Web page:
In 2010, the plaintiff became interested in selling property in the District of Columbia (“the D.C. Property”), with the intention of using the proceeds from this sale to purchase a new investment property consisting of farm land near Charles Town, West Virginia. Defs.’ Statement of Material Facts (“Defs.’ SMF”) ¶ 6, ECF No. 21-2. According to the plaintiff, after speaking with a tax professional regarding the potential tax ramifications of the proposed transaction, he sought the representation of Defendant Edward Wood, an “associate broker” at Defendant City Houses D.C., and inquired whether the sale “could be accomplished in a way to avoid any capital gains on the D.C. Property.” Id. ¶¶ 7-10; Compl. ¶¶ 1, 11. In response, the plaintiff alleges that Wood incorrectly advised him that, because the purchase of the D.C. Property was itself structured to avoid federal capital gains taxes, the sale of that property in 2010 could not also be structured in a similar manner. Defs.’ SMF ¶ 11. Thereafter, the plaintiff proceeded with the sale of the D.C. Property without structuring the transaction to avoid incurring a capital gains tax liability. Id. ¶ 16.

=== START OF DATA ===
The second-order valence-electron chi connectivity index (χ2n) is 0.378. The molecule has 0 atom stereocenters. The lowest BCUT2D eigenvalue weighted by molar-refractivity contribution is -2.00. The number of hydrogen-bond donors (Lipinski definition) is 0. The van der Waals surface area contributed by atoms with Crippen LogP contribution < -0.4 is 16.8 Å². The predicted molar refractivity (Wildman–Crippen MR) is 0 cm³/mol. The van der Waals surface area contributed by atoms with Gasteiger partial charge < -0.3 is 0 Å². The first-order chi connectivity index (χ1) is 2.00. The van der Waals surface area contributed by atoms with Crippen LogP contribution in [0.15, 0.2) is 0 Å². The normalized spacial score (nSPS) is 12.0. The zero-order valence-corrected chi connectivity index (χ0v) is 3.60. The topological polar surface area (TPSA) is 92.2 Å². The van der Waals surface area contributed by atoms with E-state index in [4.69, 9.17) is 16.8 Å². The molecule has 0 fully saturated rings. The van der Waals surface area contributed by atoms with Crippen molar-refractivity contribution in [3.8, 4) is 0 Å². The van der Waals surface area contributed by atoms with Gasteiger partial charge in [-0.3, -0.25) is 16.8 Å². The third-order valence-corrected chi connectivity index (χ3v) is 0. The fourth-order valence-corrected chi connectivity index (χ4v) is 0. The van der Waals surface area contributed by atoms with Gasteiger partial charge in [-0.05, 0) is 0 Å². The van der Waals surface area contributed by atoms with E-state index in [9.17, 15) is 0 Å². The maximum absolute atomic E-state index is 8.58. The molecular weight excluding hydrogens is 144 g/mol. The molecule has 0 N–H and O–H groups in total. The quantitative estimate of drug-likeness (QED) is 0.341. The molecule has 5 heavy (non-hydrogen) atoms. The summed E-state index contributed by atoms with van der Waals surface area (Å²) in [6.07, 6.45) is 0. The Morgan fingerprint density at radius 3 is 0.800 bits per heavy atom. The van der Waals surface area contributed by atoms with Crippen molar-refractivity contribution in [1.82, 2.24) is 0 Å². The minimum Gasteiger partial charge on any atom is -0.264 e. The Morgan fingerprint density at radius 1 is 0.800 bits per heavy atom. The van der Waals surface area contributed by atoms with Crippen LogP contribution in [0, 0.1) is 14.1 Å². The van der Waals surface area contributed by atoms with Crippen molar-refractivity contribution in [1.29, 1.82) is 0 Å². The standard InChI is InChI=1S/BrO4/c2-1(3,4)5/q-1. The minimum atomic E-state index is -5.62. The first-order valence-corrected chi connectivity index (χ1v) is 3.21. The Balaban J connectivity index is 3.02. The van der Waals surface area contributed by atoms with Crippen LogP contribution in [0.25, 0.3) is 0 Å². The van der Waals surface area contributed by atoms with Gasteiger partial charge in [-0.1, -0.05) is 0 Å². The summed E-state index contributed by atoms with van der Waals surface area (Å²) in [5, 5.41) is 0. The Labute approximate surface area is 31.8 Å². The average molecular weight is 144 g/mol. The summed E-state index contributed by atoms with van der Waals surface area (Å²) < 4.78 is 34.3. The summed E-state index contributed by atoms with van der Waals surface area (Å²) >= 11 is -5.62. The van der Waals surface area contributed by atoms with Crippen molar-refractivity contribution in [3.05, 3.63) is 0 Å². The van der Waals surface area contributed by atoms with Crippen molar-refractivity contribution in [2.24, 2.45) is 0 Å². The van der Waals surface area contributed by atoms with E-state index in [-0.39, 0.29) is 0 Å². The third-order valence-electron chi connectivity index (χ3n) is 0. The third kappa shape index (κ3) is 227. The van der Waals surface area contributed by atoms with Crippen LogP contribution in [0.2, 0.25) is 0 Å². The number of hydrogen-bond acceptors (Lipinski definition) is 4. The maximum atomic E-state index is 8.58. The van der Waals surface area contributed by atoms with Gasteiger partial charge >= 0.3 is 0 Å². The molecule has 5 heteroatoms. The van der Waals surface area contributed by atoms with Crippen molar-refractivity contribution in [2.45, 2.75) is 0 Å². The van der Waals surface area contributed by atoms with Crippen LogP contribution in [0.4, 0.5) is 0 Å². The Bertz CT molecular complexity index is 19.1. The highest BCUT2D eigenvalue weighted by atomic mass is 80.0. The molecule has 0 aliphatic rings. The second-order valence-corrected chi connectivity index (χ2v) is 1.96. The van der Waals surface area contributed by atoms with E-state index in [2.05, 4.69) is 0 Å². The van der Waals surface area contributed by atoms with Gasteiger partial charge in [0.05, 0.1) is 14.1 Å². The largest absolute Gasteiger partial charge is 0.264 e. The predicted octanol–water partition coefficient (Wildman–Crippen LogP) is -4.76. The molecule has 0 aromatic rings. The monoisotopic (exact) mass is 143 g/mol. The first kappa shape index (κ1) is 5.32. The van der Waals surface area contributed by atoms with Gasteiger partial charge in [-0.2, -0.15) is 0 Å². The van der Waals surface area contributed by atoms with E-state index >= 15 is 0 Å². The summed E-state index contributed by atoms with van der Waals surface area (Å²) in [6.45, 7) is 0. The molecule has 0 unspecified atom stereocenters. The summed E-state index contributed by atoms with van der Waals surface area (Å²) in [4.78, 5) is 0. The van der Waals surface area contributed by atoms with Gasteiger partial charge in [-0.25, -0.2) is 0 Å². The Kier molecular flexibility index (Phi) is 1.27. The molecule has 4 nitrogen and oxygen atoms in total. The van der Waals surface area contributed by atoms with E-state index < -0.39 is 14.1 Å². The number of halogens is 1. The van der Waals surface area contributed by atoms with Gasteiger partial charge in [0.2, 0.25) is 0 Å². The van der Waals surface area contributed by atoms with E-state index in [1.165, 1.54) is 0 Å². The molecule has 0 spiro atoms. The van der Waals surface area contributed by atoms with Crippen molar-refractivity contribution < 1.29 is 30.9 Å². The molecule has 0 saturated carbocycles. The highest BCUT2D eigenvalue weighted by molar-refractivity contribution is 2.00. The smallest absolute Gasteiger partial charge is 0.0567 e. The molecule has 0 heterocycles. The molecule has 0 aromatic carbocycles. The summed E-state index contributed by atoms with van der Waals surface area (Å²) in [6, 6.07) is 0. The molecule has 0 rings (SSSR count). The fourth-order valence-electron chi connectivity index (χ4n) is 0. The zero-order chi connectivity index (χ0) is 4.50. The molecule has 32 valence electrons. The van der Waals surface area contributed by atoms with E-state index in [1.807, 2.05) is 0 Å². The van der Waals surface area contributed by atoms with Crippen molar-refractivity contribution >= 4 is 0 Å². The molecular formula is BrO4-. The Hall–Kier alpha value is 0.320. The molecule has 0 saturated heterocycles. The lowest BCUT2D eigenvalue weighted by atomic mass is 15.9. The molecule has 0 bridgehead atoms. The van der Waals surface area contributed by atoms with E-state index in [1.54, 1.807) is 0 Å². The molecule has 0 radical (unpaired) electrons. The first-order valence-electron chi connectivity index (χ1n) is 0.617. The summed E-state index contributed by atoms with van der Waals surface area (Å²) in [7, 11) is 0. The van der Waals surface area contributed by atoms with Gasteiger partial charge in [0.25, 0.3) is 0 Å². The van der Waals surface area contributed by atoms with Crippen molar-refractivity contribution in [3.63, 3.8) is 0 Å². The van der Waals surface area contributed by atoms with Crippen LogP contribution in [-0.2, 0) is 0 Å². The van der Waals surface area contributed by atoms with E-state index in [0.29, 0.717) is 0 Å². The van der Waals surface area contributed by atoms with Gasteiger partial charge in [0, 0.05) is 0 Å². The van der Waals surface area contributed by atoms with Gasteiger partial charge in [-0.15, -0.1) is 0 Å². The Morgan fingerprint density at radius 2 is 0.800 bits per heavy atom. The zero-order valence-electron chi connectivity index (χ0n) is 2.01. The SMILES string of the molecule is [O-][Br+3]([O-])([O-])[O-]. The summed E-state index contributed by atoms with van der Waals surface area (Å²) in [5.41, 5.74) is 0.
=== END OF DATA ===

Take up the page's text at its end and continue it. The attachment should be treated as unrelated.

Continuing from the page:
As a result, the plaintiff alleges that he currently owes in excess of $75, 000 in federal capital gains taxes as a result of the sale. Id. ¶ 17. On the advice of his tax preparer, however, the plaintiff did not claim any income associated with the sale on his 2010 federal tax return. Pl.’s Opp’n Defs.’ Mot. Summ. J. (“Pl.’s Opp’n”) ¶ 5, ECF No. 27. Instead, with these taxes unpaid, the plaintiff filed the instant action on September 19, 2013, seeking to recover damages and attorneys’ fees on claims of breach of contract, negligent misrepresentation, breach of fiduciary duty, and violations of D.C. Code §42-1701, et seq., relating to the sale of the D.C. Property. Coon, 68 F.Supp. 3d at 81. The plaintiff claims in his opposition to the defendants’ instant motion for summary judgment that he intends to amend his 2010 return at the conclusion of this action to include retroactively the capital gains associated with this sale. Pl.’s Opp’n ¶ 5.